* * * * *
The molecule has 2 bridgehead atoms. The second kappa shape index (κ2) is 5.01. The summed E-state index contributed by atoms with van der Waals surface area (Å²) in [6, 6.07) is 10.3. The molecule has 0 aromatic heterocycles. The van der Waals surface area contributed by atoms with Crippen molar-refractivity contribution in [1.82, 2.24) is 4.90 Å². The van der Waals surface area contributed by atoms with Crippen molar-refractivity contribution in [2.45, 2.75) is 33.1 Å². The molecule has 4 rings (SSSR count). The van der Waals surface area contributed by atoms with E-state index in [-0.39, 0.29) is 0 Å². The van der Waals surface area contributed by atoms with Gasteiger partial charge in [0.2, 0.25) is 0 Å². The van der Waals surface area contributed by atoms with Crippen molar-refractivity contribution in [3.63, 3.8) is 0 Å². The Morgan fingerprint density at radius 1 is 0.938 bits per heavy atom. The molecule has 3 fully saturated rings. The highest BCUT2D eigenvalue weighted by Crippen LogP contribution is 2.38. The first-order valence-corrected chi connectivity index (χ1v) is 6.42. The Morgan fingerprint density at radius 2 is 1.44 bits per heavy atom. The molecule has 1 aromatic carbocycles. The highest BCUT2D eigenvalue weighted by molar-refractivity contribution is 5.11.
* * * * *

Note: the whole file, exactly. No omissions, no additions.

The molecule has 2 bridgehead atoms. The second kappa shape index (κ2) is 5.01. The summed E-state index contributed by atoms with van der Waals surface area (Å²) in [6, 6.07) is 10.3. The molecule has 0 aromatic heterocycles. The van der Waals surface area contributed by atoms with Crippen molar-refractivity contribution in [1.82, 2.24) is 4.90 Å². The van der Waals surface area contributed by atoms with Crippen molar-refractivity contribution in [2.45, 2.75) is 33.1 Å². The molecule has 4 rings (SSSR count). The van der Waals surface area contributed by atoms with E-state index in [-0.39, 0.29) is 0 Å². The van der Waals surface area contributed by atoms with Gasteiger partial charge in [0.2, 0.25) is 0 Å². The van der Waals surface area contributed by atoms with Crippen molar-refractivity contribution in [3.63, 3.8) is 0 Å². The Morgan fingerprint density at radius 1 is 0.938 bits per heavy atom. The molecule has 3 fully saturated rings. The highest BCUT2D eigenvalue weighted by Crippen LogP contribution is 2.38. The first-order valence-corrected chi connectivity index (χ1v) is 6.42. The Morgan fingerprint density at radius 2 is 1.44 bits per heavy atom. The molecule has 1 aromatic carbocycles. The highest BCUT2D eigenvalue weighted by molar-refractivity contribution is 5.11.